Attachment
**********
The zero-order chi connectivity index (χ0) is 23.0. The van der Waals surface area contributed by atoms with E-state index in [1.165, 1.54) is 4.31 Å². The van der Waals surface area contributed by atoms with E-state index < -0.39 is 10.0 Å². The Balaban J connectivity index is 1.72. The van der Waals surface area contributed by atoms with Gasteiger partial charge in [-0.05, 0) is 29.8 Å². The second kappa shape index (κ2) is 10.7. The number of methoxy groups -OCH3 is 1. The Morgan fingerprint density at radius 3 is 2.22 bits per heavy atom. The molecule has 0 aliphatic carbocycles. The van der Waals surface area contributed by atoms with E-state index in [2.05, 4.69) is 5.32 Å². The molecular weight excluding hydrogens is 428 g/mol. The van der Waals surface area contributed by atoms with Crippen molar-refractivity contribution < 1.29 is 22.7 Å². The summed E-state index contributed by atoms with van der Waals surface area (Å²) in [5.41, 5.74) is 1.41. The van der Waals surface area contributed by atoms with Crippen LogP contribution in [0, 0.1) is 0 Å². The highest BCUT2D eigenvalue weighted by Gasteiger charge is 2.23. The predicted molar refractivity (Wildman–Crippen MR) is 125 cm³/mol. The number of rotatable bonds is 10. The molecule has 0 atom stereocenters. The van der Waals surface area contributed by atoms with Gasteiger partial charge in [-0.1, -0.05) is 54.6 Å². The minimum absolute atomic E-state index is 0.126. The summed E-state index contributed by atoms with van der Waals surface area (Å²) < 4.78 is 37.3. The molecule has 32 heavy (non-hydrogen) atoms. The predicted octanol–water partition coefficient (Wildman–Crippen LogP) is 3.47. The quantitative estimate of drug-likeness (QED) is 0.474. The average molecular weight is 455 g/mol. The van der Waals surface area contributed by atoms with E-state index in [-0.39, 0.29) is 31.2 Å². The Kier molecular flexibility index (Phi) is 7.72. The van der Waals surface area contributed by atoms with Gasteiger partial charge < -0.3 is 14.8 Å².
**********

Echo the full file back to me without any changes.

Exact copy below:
The zero-order chi connectivity index (χ0) is 23.0. The van der Waals surface area contributed by atoms with E-state index in [1.165, 1.54) is 4.31 Å². The van der Waals surface area contributed by atoms with E-state index < -0.39 is 10.0 Å². The Balaban J connectivity index is 1.72. The van der Waals surface area contributed by atoms with Gasteiger partial charge in [-0.05, 0) is 29.8 Å². The second kappa shape index (κ2) is 10.7. The number of methoxy groups -OCH3 is 1. The Morgan fingerprint density at radius 3 is 2.22 bits per heavy atom. The molecule has 0 aliphatic carbocycles. The van der Waals surface area contributed by atoms with E-state index in [2.05, 4.69) is 5.32 Å². The molecular weight excluding hydrogens is 428 g/mol. The van der Waals surface area contributed by atoms with Crippen molar-refractivity contribution < 1.29 is 22.7 Å². The summed E-state index contributed by atoms with van der Waals surface area (Å²) in [5.41, 5.74) is 1.41. The van der Waals surface area contributed by atoms with Crippen LogP contribution in [0, 0.1) is 0 Å². The highest BCUT2D eigenvalue weighted by Gasteiger charge is 2.23. The predicted molar refractivity (Wildman–Crippen MR) is 125 cm³/mol. The number of rotatable bonds is 10. The molecule has 0 atom stereocenters. The van der Waals surface area contributed by atoms with Gasteiger partial charge in [-0.1, -0.05) is 54.6 Å². The minimum absolute atomic E-state index is 0.126. The summed E-state index contributed by atoms with van der Waals surface area (Å²) < 4.78 is 37.3. The molecule has 32 heavy (non-hydrogen) atoms. The predicted octanol–water partition coefficient (Wildman–Crippen LogP) is 3.47. The quantitative estimate of drug-likeness (QED) is 0.474. The average molecular weight is 455 g/mol. The van der Waals surface area contributed by atoms with E-state index in [-0.39, 0.29) is 31.2 Å². The Kier molecular flexibility index (Phi) is 7.72. The van der Waals surface area contributed by atoms with Gasteiger partial charge < -0.3 is 14.8 Å².